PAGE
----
“If it’s only window dressing, if it’s only just something to pacify the situation and allow it to smooth over, then what you will see is another event will happen,” said Imam Makram El-Amin. “The scab will be reopened, the wound will be reopened again. We are here to heal and to close the wounds.”
Minnesota was thrust into the national spotlight after last year’s police killing of George Floyd, which led to the murder conviction of a former Minneapolis officer last month. During that trial, another Black man, Daunte Wright, was killed during a police stop in Brooklyn Center; a former officer is charged in that case.
“Why would you not seize the moment?” Walz added. “We can’t continue with the status quo.”
Republicans, including Gazelka, said they’re not ruling out making changes. But they’re framing some measures as “anti-cop” and said those won’t be embraced.
Another unresolved issue is how to align the state and federal tax codes on COVID-19 relief.
The IRS has said it won’t tax forgiven Payroll Protection Program loans to businesses who kept people employed during the pandemic. Enhanced unemployment benefits are also exempt federally. But unless state law is changed both will be subject to state taxes.
The U.S. Treasury Department said this week that the state could use its substantial aid money to backfill the lost revenue.
Republicans are pushing for a vote before the weekend, if nothing else to give filers certainty. Practically speaking, those filers will likely have to seek extensions or wait for a rebate if they’ve already filed because tax administrators won’t have time to adjust anyway.
House Minority Leader Kurt Daudt says it should still be a priority.
“I hope Minnesotans are paying attention to what Democrats’ priorities are. Because there are lot of Minnesotans — 250,000 because of unemployment benefits, 200,000 plus additional because of PPP loan forgiveness that is being taxed -- that are going to be hurt necessarily,” Daudt said. “And what Democrats are doing at the state Capitol is rolling a doobie.”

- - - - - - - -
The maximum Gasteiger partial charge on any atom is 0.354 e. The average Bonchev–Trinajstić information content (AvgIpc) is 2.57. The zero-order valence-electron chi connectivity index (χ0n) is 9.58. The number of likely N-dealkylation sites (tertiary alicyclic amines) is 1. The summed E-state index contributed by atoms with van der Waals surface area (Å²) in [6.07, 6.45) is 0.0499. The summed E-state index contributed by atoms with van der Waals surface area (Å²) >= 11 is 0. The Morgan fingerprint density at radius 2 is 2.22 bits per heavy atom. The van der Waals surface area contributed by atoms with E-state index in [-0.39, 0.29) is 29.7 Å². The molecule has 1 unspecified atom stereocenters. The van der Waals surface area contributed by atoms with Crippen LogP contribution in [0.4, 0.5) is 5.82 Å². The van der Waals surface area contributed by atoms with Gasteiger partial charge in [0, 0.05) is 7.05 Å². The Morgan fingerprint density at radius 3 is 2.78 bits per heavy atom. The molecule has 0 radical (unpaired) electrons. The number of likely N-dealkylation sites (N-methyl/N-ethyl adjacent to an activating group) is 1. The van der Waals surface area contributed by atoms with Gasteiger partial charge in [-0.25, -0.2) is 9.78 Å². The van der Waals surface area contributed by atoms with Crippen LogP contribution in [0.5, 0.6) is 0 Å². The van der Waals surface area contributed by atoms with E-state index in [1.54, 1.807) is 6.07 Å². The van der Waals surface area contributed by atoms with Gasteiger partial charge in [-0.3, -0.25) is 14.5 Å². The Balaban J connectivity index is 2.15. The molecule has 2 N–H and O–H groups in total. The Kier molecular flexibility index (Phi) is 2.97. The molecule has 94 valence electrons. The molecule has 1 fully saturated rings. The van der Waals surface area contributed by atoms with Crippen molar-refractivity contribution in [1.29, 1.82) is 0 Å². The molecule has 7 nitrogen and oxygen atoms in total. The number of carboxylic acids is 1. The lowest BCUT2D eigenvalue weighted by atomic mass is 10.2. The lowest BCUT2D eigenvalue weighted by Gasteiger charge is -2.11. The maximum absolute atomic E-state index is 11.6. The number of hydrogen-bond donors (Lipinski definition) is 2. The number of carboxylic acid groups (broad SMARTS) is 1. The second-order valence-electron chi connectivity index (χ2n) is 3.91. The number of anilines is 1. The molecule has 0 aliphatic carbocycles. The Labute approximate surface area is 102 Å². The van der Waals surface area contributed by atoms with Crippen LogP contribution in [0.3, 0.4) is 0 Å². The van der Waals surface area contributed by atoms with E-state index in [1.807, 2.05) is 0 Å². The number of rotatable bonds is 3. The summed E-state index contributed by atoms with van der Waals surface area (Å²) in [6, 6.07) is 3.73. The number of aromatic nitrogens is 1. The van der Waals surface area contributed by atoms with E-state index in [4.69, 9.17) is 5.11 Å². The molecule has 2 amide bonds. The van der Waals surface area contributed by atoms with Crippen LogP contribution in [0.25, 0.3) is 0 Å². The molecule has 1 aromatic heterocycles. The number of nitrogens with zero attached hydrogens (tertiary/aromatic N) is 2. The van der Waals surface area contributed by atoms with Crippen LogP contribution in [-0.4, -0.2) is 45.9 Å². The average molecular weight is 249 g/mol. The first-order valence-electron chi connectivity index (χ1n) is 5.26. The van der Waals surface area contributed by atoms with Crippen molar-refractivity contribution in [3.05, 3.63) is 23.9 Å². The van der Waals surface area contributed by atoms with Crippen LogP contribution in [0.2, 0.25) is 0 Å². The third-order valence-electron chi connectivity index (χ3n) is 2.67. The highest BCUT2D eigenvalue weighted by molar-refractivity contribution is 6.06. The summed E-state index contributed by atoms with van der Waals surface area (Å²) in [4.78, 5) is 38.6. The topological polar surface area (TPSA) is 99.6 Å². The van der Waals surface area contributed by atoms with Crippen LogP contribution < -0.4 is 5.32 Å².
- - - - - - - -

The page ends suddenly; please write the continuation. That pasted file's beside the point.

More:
That’s a reference to a big vote Thursday around marijuana legalization in the Minnesota House.
The bill would create the framework for legalizing and regulating marijuana for adult use. Sponsors call it the cannabis bill.
Minnesota would join more than a dozen other states in decriminalizing possession and personal use of marijuana. Some criminal convictions for past offenses would also be wiped off slates.
The bill is likely to pass the Democratic-led House with some Republican help. It has no chance this year in the Senate.
It’s a symbolic marker on an issue where public opinion has really shifted. For Democrats, there are also political benefits. Minnesota has two pro-marijuana major parties and there’s a big fear among DFLers that they could suffer in next year’s elections if the party isn’t seen as leading on legalization.
Meanwhile, lawmakers are staring at another summer of considerable work.
Senate Minority Leader Susan Kent, DFL-Woodbury, said it’s become far too common for work to spill over.
"I've been here long enough to never make plans for early June," Kent said. “I make the analogy, it's like, sleep when the baby sleeps. I find the breaks where I can. I just know we're going to have work to do in June and ready to do it."